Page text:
KYIV (Reuters) -- Ukrainian Prime Minister Yulia Tymoshenko has said that all conditions have been met to restore a fractured "Orange" governing coalition, and urged the president not to force the country into a new election.
The team linked to the 2004 Orange Revolution collapsed last month when the Our Ukraine party, loyal to President Viktor Yushchenko, walked out of its alliance with Tymoshenko's bloc.
Our Ukraine's demands to reinstate the coalition have focused on relations with Russia -- and its recent war with Georgia -- and the recurring issue since independence from Soviet rule of how to divide up power within Ukraine.
Should talks fail to reassemble the coalition or create a viable alternative, Yushchenko has the right to dissolve the chamber and call the third election in as many years.
Tymoshenko symbolically added her signature to a declaration made last month by Yushchenko and EU leaders upholding Georgia's existing borders and its right to choose its foreign policy.
"The president supported this declaration.... Let everyone see that Yushchenko's position, my position, and that of our political forces fully coincide," she told a news conference.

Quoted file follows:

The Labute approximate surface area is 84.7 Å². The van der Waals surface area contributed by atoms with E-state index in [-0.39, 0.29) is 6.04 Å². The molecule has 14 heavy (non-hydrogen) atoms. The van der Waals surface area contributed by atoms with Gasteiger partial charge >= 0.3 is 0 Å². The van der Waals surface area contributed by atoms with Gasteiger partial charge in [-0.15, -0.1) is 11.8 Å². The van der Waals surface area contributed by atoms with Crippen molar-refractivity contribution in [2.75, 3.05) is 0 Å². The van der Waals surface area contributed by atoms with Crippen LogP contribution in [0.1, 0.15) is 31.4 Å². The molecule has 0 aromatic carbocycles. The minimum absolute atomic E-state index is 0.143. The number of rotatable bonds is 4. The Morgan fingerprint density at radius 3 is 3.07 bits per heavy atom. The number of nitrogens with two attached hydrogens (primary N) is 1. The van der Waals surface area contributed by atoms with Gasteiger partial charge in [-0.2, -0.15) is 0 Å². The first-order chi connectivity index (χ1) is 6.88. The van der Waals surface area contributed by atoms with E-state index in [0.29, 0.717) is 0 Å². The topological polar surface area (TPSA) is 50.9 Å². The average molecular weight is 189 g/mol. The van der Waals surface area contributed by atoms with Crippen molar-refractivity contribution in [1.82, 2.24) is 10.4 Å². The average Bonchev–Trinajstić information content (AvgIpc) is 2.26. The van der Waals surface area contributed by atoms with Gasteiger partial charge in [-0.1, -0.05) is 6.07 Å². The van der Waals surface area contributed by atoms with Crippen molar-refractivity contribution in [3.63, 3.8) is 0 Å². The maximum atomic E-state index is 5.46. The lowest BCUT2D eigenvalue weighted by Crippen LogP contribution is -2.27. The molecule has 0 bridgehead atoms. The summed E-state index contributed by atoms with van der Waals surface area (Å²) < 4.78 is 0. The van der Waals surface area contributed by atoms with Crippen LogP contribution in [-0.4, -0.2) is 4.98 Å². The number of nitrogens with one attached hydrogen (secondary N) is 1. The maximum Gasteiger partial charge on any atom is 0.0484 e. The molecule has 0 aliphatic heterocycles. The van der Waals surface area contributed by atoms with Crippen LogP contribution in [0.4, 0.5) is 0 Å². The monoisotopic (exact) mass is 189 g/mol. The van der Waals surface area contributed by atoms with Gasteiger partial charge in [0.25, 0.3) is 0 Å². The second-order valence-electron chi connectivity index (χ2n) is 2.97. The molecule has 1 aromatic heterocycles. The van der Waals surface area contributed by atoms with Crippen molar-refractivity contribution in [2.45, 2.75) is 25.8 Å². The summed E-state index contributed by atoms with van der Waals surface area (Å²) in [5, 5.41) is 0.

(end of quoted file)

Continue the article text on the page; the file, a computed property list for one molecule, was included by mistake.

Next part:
"With this ends the process of meeting all the demands…. If after this the president, instead of reforming the coalition, destroys parliament, it will be clear to all Ukrainians who did this and what the consequences are," Tymoshenko said.
Our Ukraine had accused Tymoshenko of being soft on Russia in order to curry favor in Moscow as politicians gear up for a presidential election due by early 2010.
It had demanded that all groups in parliament back a declaration denouncing Russian "aggression" against Georgia. Tymoshenko said the president's strident support for Tbilisi has hurt ties with the Kremlin.
Yushchenko had also demanded the repeal of laws passed last month limiting presidential powers. The chamber on October 2 struck down those laws.
The two Orange groups have been locked in talks to patch up their alliance, but with little sign of progress. Parliament Chairman Arseniy Yatsenyuk put the chances of success at 50-50.
Yushchenko has welcomed the talks but reserved the right to dissolve the chamber if no stable coalition emerged. Interfax quoted him as saying on October 3 that he would dissolve the assembly in "due time" if talks fail. Experts are divided on when the president could dissolve the chamber -- from early to mid-October.
The two partners have been joined in talks by the chamber's smallest faction under centrist Volodymyr Lytvyn. But Lytvyn has expressed doubt about a three-way coalition, and Tymoshenko said she had abandoned all hope of forming one.